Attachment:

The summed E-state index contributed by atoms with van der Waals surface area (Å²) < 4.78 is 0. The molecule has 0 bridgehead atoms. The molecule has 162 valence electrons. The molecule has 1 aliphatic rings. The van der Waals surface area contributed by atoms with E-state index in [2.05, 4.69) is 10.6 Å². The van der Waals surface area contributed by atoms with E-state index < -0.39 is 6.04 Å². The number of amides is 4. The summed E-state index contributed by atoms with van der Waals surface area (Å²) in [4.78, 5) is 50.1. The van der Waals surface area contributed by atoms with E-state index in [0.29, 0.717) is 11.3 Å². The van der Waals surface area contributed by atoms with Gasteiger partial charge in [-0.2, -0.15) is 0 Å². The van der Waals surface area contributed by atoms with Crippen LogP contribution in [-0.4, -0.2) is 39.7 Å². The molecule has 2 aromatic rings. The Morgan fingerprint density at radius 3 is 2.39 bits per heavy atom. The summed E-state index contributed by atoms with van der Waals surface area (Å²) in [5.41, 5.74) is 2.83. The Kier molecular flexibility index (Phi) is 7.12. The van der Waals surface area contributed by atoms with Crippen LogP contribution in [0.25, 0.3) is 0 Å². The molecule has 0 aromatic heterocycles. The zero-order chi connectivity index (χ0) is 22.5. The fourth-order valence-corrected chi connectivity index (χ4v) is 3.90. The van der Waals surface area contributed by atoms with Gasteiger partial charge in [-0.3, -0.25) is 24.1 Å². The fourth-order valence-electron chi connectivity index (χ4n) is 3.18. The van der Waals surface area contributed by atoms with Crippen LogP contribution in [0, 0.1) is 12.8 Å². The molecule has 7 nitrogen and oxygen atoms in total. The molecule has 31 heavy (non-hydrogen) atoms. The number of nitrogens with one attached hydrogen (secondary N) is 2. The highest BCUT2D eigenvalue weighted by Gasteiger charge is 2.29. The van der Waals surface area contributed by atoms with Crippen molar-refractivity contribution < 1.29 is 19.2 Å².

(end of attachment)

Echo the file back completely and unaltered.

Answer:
The summed E-state index contributed by atoms with van der Waals surface area (Å²) < 4.78 is 0. The molecule has 0 bridgehead atoms. The molecule has 162 valence electrons. The molecule has 1 aliphatic rings. The van der Waals surface area contributed by atoms with E-state index in [2.05, 4.69) is 10.6 Å². The van der Waals surface area contributed by atoms with E-state index < -0.39 is 6.04 Å². The number of amides is 4. The summed E-state index contributed by atoms with van der Waals surface area (Å²) in [4.78, 5) is 50.1. The van der Waals surface area contributed by atoms with E-state index in [0.29, 0.717) is 11.3 Å². The van der Waals surface area contributed by atoms with Gasteiger partial charge in [-0.2, -0.15) is 0 Å². The van der Waals surface area contributed by atoms with Crippen LogP contribution in [-0.4, -0.2) is 39.7 Å². The molecule has 2 aromatic rings. The Morgan fingerprint density at radius 3 is 2.39 bits per heavy atom. The summed E-state index contributed by atoms with van der Waals surface area (Å²) in [5.41, 5.74) is 2.83. The Kier molecular flexibility index (Phi) is 7.12. The van der Waals surface area contributed by atoms with Crippen LogP contribution in [0.25, 0.3) is 0 Å². The molecule has 0 aromatic heterocycles. The zero-order chi connectivity index (χ0) is 22.5. The fourth-order valence-corrected chi connectivity index (χ4v) is 3.90. The van der Waals surface area contributed by atoms with Gasteiger partial charge in [-0.3, -0.25) is 24.1 Å². The fourth-order valence-electron chi connectivity index (χ4n) is 3.18. The van der Waals surface area contributed by atoms with Crippen LogP contribution in [0, 0.1) is 12.8 Å². The molecule has 7 nitrogen and oxygen atoms in total. The molecule has 31 heavy (non-hydrogen) atoms. The number of nitrogens with one attached hydrogen (secondary N) is 2. The highest BCUT2D eigenvalue weighted by Gasteiger charge is 2.29. The van der Waals surface area contributed by atoms with Crippen molar-refractivity contribution < 1.29 is 19.2 Å².